Even though the Anzac's defeated the Turks at the battle of Gallipoli , the New Zealand soldiers had a great impact as it was a thrilling experience and a number of lives were lost. Our soldiers fought for us, our future generations, our country and also the future for our country. Many soldiers lost their lives and many lived with severe injuries or conditions. After saying goodbye to their loved ones, the soldiers faced other numerous difficulties for 8 months at war. Weather conditions, basic supplements, shortage of food, medical treatments, diseases and proper clothing were some of the essential issues at that time. Going to war was like gambling, either blood and victory or blood and defeat. Our soldiers gave a 100% performance at war and the results were shown by our victory. The shortage of water lead to many issues at the battlefield such as lack of cleanliness and skin diseases. The decomposing of bodies was a major issue and soldiers had to live with the smell of rotten dead bodies too. There were also lack of food supplements and space, the soldiers depended on British Army ration biscuits which was rarely available at times. The toilets got filled up very fast and body lice was another problem, diseases such as diarrhea, dysentery and enteric fever like typhoid were common. This website has detailed information on the soldiers lifestyle and difficulties http://www.nzhistory.net.nz/war/the-gallipoli-campaign/conditions
Soldiers who returned back to New Zealand wounded were given special care and attention as stated in this evidence. They were given opportunities to get helped by the government hospitals and convalescent homes were offered.
Picture showing the clothing of a soldier
Picture showing one of the soldiers after the war, he had lost one of his leg but he has won the hearts of the country
a few belongings of the soldiers from the Gallipoli
This picture has been taken from the book ''Anzac Day, the New Zealand story'' by Philippa Werry
New Zealand lost 2721 soldiers at the end of the war, which is clearly shown in the evidence on the left. Along with New Zealander, other countries such as Australia, Britain, France and Turkey lost numerous soldiers stated as well.
Soldiers were volunteered to go to war and they were well trained before the war. Our soldiers left their family to go to the war, which means that while they were at war there was a high chance that there were no men back home to look after/ protect their family and home. It could have been so hard for them to focus on the war while they were thousand acres away from home. The letters were the only way they could be connected to their loved ones, however they didn't always get the time to write back and some didn't get the time to read their letters but our soldiers managed to keep in touch. George Bollinger was among those soldiers who wrote dairies to showcase their journey and sufferings at the war, Below are some of the important parts reflecting to the actual situation at the war that Bollinger had mentioned in his dairy.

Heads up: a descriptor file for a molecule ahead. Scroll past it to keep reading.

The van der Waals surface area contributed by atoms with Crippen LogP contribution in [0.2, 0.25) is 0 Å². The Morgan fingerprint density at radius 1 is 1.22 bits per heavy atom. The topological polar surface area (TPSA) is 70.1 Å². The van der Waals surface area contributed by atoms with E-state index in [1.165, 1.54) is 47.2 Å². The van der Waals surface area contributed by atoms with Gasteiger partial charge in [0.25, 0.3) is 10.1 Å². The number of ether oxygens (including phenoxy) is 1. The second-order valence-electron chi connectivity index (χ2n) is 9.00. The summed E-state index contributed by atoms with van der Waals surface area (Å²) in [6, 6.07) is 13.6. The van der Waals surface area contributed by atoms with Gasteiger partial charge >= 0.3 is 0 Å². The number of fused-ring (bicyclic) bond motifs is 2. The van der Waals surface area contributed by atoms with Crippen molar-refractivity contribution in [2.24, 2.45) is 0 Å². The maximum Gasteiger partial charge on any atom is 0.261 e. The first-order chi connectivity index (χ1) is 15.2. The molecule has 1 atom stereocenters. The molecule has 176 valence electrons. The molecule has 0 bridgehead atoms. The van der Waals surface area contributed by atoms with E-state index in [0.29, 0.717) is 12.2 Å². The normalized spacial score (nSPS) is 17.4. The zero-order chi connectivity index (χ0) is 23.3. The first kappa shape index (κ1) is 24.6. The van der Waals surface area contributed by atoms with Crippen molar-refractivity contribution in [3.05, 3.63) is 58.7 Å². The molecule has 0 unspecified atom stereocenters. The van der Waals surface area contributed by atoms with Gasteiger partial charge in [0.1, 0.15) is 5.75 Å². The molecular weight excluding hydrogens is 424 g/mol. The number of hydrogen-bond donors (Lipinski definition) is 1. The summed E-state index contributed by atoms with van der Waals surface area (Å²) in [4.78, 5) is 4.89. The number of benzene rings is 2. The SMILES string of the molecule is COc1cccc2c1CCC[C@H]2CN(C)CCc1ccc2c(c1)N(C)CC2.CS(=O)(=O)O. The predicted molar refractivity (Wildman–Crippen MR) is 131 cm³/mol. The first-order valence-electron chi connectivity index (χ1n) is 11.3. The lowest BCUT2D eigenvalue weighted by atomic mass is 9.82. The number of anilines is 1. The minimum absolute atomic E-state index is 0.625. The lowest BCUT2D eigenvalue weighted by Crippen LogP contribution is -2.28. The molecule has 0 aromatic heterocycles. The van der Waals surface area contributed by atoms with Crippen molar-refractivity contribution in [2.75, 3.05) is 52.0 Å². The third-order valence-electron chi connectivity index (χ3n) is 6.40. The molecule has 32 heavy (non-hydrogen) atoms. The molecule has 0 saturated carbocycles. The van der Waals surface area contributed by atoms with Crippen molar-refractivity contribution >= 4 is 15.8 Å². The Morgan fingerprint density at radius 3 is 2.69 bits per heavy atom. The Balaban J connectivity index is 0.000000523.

''Sunday 25th April :Our men are very calm, and some are even lying about reading and taking no notice of the bombardment. Boom, boom, boom. It never ceases. What batteries could reply to these 15 inch mouths of destruction.
Monday 26th April 3.15 am. We are in a gully immediately behind the firing line and will be called in to relieve at any moment. Two New Zealand battalions were in last night and got cut about. In landing as many as 49 were killed in one boat and a whole regiment was practically wiped out. As we sit here the ambulance are passing with wounded on the stretchers. 5.00 pm. We climbed heights to take our place in reserve, to firing line. We are right in the fire zone and saw some awful sights.
Tuesday 27th April At 10.00 am we were marched north along the beach, and as we got under heights we met crowds of wounded coming down. Oh how callous one gets. On we rushed against a rain of bullets and our men began to drop over, before they fired a shot. We started to get mixed and were everywhere amongst the Australians. Our men were dropping in hundreds.
Wednesday 28th AprilWe were relieved about 8 o'clock.Mostly our nerves were gone. We retired back and tried to rest: our casualties were very heavy. We manned the trenches again at 6 o'clock. No sleep and nothing to eat, just a craving for drink, and the wounded always empty our bottles. The Turkish trenches are now on a ridge about 200 yards away. Our warships are shelling them, but unfortunately have also accounted for a number of our casualties.''
Bollinger's dairy showcases the reality of the war and how the soldiers were so anxious about the next step a head. The soldiers fought for the nation,their family, us and the future.
This video is about the New Zealand Soldiers (their song)